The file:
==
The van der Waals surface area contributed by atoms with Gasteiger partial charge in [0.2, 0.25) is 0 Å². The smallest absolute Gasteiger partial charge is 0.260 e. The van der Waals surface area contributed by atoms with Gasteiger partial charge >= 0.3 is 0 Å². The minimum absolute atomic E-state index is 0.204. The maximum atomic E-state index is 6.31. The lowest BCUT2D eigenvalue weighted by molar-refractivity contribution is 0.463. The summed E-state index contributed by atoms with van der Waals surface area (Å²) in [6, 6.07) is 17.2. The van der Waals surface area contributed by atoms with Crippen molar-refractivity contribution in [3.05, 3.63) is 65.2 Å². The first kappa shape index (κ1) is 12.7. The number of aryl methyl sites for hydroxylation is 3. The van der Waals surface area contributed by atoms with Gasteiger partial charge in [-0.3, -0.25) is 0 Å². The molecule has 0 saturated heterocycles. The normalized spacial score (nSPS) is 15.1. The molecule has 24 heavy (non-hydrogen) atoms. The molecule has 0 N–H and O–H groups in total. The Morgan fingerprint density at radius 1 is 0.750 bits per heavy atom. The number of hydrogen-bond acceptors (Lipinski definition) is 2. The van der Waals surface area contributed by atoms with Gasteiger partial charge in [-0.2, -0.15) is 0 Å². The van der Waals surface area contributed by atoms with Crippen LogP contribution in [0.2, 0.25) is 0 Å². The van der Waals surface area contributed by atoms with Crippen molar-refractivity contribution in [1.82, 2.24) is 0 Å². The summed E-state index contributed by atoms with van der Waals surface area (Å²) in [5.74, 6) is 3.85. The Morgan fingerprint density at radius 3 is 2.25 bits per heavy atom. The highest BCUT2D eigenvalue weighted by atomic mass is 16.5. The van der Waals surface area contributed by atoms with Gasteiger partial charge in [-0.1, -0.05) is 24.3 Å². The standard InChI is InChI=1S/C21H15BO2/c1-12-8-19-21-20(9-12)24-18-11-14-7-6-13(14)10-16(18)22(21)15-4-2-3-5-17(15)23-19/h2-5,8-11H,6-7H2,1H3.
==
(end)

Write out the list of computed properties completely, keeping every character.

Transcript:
The van der Waals surface area contributed by atoms with Gasteiger partial charge in [0.2, 0.25) is 0 Å². The smallest absolute Gasteiger partial charge is 0.260 e. The van der Waals surface area contributed by atoms with Gasteiger partial charge >= 0.3 is 0 Å². The minimum absolute atomic E-state index is 0.204. The maximum atomic E-state index is 6.31. The lowest BCUT2D eigenvalue weighted by molar-refractivity contribution is 0.463. The summed E-state index contributed by atoms with van der Waals surface area (Å²) in [6, 6.07) is 17.2. The van der Waals surface area contributed by atoms with Crippen molar-refractivity contribution in [3.05, 3.63) is 65.2 Å². The first kappa shape index (κ1) is 12.7. The number of aryl methyl sites for hydroxylation is 3. The van der Waals surface area contributed by atoms with Gasteiger partial charge in [-0.3, -0.25) is 0 Å². The molecule has 0 saturated heterocycles. The normalized spacial score (nSPS) is 15.1. The molecule has 24 heavy (non-hydrogen) atoms. The molecule has 0 N–H and O–H groups in total. The Morgan fingerprint density at radius 1 is 0.750 bits per heavy atom. The number of hydrogen-bond acceptors (Lipinski definition) is 2. The van der Waals surface area contributed by atoms with Gasteiger partial charge in [-0.2, -0.15) is 0 Å². The van der Waals surface area contributed by atoms with Crippen LogP contribution in [0.2, 0.25) is 0 Å². The van der Waals surface area contributed by atoms with Crippen molar-refractivity contribution in [1.82, 2.24) is 0 Å². The summed E-state index contributed by atoms with van der Waals surface area (Å²) in [5.74, 6) is 3.85. The Morgan fingerprint density at radius 3 is 2.25 bits per heavy atom. The highest BCUT2D eigenvalue weighted by atomic mass is 16.5. The van der Waals surface area contributed by atoms with Gasteiger partial charge in [-0.1, -0.05) is 24.3 Å². The standard InChI is InChI=1S/C21H15BO2/c1-12-8-19-21-20(9-12)24-18-11-14-7-6-13(14)10-16(18)22(21)15-4-2-3-5-17(15)23-19/h2-5,8-11H,6-7H2,1H3.